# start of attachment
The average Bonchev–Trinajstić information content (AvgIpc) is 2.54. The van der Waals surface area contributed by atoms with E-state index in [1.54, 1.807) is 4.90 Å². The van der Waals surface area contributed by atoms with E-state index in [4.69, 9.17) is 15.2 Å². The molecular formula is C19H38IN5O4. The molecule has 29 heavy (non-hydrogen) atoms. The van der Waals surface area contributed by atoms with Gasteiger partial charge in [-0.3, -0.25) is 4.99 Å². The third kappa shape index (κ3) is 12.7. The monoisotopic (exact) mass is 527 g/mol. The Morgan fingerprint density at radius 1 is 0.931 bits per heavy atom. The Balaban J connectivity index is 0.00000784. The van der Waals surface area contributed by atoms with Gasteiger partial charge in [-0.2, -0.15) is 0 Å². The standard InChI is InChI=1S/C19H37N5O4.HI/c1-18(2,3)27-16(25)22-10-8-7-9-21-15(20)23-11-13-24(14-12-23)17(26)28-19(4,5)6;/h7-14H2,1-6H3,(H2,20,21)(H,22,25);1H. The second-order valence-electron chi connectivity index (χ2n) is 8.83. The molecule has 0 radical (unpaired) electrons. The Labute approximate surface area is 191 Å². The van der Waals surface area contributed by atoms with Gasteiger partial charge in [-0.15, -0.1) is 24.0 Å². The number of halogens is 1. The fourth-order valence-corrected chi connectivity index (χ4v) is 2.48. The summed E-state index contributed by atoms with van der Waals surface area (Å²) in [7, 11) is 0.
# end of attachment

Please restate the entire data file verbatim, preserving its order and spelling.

The average Bonchev–Trinajstić information content (AvgIpc) is 2.54. The van der Waals surface area contributed by atoms with E-state index in [1.54, 1.807) is 4.90 Å². The van der Waals surface area contributed by atoms with E-state index in [4.69, 9.17) is 15.2 Å². The molecular formula is C19H38IN5O4. The molecule has 29 heavy (non-hydrogen) atoms. The van der Waals surface area contributed by atoms with Gasteiger partial charge in [-0.3, -0.25) is 4.99 Å². The third kappa shape index (κ3) is 12.7. The monoisotopic (exact) mass is 527 g/mol. The Morgan fingerprint density at radius 1 is 0.931 bits per heavy atom. The Balaban J connectivity index is 0.00000784. The van der Waals surface area contributed by atoms with Gasteiger partial charge in [-0.2, -0.15) is 0 Å². The standard InChI is InChI=1S/C19H37N5O4.HI/c1-18(2,3)27-16(25)22-10-8-7-9-21-15(20)23-11-13-24(14-12-23)17(26)28-19(4,5)6;/h7-14H2,1-6H3,(H2,20,21)(H,22,25);1H. The second-order valence-electron chi connectivity index (χ2n) is 8.83. The molecule has 0 radical (unpaired) electrons. The Labute approximate surface area is 191 Å². The van der Waals surface area contributed by atoms with Gasteiger partial charge in [-0.15, -0.1) is 24.0 Å². The number of halogens is 1. The fourth-order valence-corrected chi connectivity index (χ4v) is 2.48. The summed E-state index contributed by atoms with van der Waals surface area (Å²) in [7, 11) is 0.